2. Hell is not where you want to go. The Bible tells us even less about hell but there again, I promise what we have is enough. In the parable of the Rich Man and Lazarus, Jesus describes the difference of where the two men ended up after their natural lives were over. There are other parables but in Matthew 8 Jesus marvels at the faith of a Roman centurion and speaks directly of heaven and hell without veiled references and symbols. “I tell you, many will come from east and west and recline at table with Abraham, Isaac, and Jacob in the kingdom of heaven, while the sons of the kingdom will be thrown into the outer darkness. In that place there will be weeping and gnashing of teeth.” (Matt. 8:11-12) Jesus is speaking plainly in Mark 9 about the effects of sin and says of hell “where their worm does not die and the fire is not quenched.” Finally in Revelation 20 death and hell are cast into the lake of fire (death and hades in ESV). Hell is not the lake of fire, but the lake of fire where death, hell, Satan, the false prophets and all those not found in the Book of Life will end up.

God will be sitting on his throne is Glory, with lightning, and rainbows, and seraphim flying overhead crying out in worship. God will not be in hell. No one living on earth today has ever been to a place totally devoid of God’s presence. This world was affected by sin and the curse but it is the world God made and he saw that it was good. There are echos and reflections of that perfection around us. The splendor of the heavens give God honor and glory. The rain falls on the just and on the unjust because of God’s common grace. The sun rises every morning because hung it in the sky and made it so. Hell will burn with fire and brimstone but remain totally dark at the same time. Life and light will not be in that place and everyone there will experience total and complete separation from God for the first time ever.  I cannot imagine what that will be like and neither can you, but that is not where you want to go.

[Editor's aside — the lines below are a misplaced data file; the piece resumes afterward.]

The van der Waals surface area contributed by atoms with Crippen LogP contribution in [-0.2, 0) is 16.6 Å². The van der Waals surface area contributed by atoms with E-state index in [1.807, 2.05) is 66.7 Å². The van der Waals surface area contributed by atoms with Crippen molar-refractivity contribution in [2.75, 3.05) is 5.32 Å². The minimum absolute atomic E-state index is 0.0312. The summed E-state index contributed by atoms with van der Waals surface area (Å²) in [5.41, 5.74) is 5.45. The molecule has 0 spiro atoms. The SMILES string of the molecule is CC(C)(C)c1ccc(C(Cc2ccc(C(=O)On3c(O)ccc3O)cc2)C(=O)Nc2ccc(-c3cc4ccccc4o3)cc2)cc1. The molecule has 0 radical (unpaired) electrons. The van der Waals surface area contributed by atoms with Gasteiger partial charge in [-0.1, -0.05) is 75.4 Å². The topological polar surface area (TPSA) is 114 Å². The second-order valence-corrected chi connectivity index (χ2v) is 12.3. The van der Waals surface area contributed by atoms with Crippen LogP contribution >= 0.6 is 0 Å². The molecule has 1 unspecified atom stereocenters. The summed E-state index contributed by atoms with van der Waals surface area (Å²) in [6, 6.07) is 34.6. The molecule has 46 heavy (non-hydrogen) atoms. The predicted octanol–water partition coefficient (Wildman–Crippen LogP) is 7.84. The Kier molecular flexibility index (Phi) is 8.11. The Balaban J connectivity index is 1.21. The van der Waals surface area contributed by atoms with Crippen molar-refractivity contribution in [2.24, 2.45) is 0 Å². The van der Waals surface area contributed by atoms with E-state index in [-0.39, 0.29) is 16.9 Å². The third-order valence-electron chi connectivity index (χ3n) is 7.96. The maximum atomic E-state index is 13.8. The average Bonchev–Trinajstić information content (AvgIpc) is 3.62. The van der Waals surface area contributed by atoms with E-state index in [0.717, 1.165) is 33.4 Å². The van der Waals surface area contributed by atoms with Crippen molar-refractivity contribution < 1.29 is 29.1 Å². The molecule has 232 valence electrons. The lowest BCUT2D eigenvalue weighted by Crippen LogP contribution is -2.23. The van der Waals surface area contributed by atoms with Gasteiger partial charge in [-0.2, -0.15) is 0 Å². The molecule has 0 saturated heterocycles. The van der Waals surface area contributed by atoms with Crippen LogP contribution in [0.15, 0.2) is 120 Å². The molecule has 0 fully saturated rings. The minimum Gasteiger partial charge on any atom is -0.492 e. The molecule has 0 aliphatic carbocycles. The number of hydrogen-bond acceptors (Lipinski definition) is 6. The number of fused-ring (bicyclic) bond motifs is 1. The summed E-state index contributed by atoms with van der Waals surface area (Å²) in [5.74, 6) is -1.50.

3. Share the Gospel. Those two facts alone are not enough information. Despite the fact that some people will tell you heaven sounds like it would get boring after a while, or hell is where all their friends or going to be, most people realize they would prefer heaven to hell. While most people may tell you they want to go to heaven many of them have misunderstandings about how to get there. Some imagine that only the very worst of humanity, like Adolf Hitler or Genghis Khan, will actually go to hell. Plenty of people these days, including well meaning Christians, believe that everyone will end up in heaven. Universal salvation is taught based on the single truth of scripture that “God is love” and always wants what is best for us. Somehow they place all their faith in one particular verse of scripture and ignore the rest of it, particularly the words of Jesus we’ve mentioned from the Gospels and John’s account in Revelation. Read Romans 9 and tell me the God of the Old Testament is not still the same God in the New. Yes, scripture does indeed say that God’s will is that none should perish (2 Peter 3:9). But he gave man free will, and we fail to do God’s will on a daily basis. If everyone was going to heaven anyway then was no reason for Jesus to suffer and die on the cross. If you want to know how much God loves you, look in the manger. If you want to see how much God hates sin, look on the cross. His life was ransomed so that you and I might live. Romans 10:9, we read it just last week, says “if you confess with your mouth that Jesus is Lord and believe in your heart that God raised him from the dead, you will be saved.” We make a big deal out of John 3:16 but you seldom hear anybody quote John 3:18 “Whoever believes in him is not condemned, but whoever does not believe is condemned already, because he has not believed in the name of the only Son of God.”